After some serious thinking, I concluded that there could only be three possibilities: One possibility was that I did not have what I wanted. It seemed simple: people are happy when they get what they want. Of course that raised the question, “What do I really want?” I thought money, status and a girlfriend would probably do it. However, looking at my father and his friends who had successful careers, none of them were happy in the sense that I wanted to be. There was always more to get and no end in sight. Plus, upon deeper examination, I wondered if I really wanted these things or if they would really bring me happiness. I really didn’t know.
I also remembered the VH1 TV Show “Behind the Music” where they examine the life of rock stars. One recurring theme on “Behind the Music” is that people dreamed and tried very hard to be a rock star, but when they succeeded, they realized that it was not what they imagined. Soon they began to abuse drugs and engage in other self-destructive behaviors. It may sound strange, but I saw the rock stars’ experience as a pattern in my own life. I thought that happiness was about getting something or achieving certain goals. However things were usually not what I imagined them to be. Things are just the way they are: limited and imperfect. Therefore, even when I achieved my goals, I was disappointed.
What was worse is that the belief that happiness can be obtained automatically puts one in a position of being in a state of unhappiness. It implies that I will be happier if I have more. Therefore I will never be happy, just “almost” happy. As a result, I dismissed the possibility that happiness can come from possessions even though it seemed to go against the values of mainstream society.
The second possibility, I thought, is that my parents really damaged me with their failed marriage. It must have somehow affected my subconscious or something. It seems that you can trace everything in your life back to your childhood experience. On TV, I saw how psychologists can guess a person’s childhood experience just by listening to their current problems. Therefore I found this possibility quite plausible because the analysis on the TV shows are almost always correct, and I could definitely see how my parents could have changed my life.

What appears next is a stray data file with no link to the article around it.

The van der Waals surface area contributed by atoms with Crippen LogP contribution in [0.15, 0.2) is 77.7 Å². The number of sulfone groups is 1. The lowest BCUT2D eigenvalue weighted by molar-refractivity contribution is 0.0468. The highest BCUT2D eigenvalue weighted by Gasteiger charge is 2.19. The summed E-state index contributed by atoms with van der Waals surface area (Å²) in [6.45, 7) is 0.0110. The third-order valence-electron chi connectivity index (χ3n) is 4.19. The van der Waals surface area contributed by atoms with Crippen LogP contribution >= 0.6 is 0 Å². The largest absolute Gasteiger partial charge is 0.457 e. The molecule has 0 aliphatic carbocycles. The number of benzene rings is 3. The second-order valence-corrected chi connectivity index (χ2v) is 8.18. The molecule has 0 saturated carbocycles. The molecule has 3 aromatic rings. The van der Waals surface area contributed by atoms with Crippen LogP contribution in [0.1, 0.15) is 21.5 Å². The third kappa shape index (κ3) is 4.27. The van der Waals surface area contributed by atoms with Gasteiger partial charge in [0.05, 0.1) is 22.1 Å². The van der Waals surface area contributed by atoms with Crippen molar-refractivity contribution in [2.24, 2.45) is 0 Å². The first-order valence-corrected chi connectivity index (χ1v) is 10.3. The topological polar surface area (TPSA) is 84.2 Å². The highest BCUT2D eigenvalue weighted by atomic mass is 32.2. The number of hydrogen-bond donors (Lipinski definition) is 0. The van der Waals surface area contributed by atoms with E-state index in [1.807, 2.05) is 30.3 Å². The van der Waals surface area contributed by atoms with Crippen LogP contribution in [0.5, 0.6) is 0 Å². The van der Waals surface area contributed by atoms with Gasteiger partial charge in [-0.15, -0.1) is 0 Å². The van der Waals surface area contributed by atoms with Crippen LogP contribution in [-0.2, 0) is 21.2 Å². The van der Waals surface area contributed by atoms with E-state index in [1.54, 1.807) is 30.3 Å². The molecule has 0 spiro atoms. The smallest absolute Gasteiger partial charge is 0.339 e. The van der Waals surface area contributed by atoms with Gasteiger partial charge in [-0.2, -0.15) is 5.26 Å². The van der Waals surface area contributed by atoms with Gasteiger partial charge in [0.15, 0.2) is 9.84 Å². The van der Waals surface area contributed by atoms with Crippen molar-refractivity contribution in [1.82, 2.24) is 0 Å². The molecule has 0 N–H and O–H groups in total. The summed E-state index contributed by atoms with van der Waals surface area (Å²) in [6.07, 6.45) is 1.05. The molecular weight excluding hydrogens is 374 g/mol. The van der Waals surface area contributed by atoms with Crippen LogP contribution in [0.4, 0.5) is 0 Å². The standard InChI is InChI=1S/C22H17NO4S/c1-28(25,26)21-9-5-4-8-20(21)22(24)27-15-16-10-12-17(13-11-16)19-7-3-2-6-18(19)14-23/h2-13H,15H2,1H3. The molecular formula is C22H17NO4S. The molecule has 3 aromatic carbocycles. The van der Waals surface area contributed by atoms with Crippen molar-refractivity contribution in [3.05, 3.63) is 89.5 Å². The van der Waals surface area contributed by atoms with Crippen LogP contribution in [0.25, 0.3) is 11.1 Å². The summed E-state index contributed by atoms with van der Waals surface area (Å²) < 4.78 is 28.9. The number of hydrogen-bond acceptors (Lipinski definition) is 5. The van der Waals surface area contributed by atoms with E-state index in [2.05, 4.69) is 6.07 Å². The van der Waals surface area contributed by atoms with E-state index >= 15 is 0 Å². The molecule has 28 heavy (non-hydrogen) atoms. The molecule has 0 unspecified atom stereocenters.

Yet there were also many questions. As I thought more deeply, I wondered, “Who has the perfect parents?” I have a brother and a sister. The perfect parents for me may not be the perfect parents for them. Is happiness impossible just because our parents are not saints? Are we like robots that are programmed for life? Although the psychological argument sounded compelling at first, I had to dismiss it because if it were true, no one could possibly be happy.
The third possibility was that there was something deeper in life. Maybe I needed to examine things more closely and not simply accept what was commonly accepted by most people in society. What is happiness? Or more importantly, how can I be happy? And above all, who am I? How can I be happy if I don’t even know who I am and what makes me happy?